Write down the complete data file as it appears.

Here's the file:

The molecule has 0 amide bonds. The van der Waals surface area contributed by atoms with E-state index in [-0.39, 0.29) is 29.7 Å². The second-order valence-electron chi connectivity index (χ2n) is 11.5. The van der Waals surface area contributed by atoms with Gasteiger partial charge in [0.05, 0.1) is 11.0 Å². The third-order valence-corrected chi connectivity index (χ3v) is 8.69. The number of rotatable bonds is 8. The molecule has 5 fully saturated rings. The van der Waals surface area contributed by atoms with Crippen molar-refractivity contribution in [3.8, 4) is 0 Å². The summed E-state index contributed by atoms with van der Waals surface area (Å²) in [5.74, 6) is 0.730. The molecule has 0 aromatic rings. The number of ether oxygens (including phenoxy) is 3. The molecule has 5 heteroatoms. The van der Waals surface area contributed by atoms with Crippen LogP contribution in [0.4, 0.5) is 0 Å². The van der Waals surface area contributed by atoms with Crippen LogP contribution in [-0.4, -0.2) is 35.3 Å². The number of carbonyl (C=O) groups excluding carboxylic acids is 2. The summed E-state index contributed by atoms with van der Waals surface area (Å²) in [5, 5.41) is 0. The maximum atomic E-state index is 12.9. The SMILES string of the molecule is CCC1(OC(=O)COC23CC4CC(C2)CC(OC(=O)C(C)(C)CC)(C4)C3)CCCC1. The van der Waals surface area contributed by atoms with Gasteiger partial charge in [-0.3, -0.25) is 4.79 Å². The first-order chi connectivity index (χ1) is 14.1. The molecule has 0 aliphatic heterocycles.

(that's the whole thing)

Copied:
The molecule has 0 amide bonds. The van der Waals surface area contributed by atoms with E-state index in [-0.39, 0.29) is 29.7 Å². The second-order valence-electron chi connectivity index (χ2n) is 11.5. The van der Waals surface area contributed by atoms with Gasteiger partial charge in [0.05, 0.1) is 11.0 Å². The third-order valence-corrected chi connectivity index (χ3v) is 8.69. The number of rotatable bonds is 8. The molecule has 5 fully saturated rings. The van der Waals surface area contributed by atoms with Crippen molar-refractivity contribution in [3.8, 4) is 0 Å². The summed E-state index contributed by atoms with van der Waals surface area (Å²) in [5.74, 6) is 0.730. The molecule has 0 aromatic rings. The number of ether oxygens (including phenoxy) is 3. The molecule has 5 heteroatoms. The van der Waals surface area contributed by atoms with Crippen LogP contribution in [0.4, 0.5) is 0 Å². The van der Waals surface area contributed by atoms with Crippen LogP contribution in [-0.4, -0.2) is 35.3 Å². The number of carbonyl (C=O) groups excluding carboxylic acids is 2. The summed E-state index contributed by atoms with van der Waals surface area (Å²) in [5, 5.41) is 0. The maximum atomic E-state index is 12.9. The SMILES string of the molecule is CCC1(OC(=O)COC23CC4CC(C2)CC(OC(=O)C(C)(C)CC)(C4)C3)CCCC1. The van der Waals surface area contributed by atoms with Gasteiger partial charge in [-0.3, -0.25) is 4.79 Å². The first-order chi connectivity index (χ1) is 14.1. The molecule has 0 aliphatic heterocycles.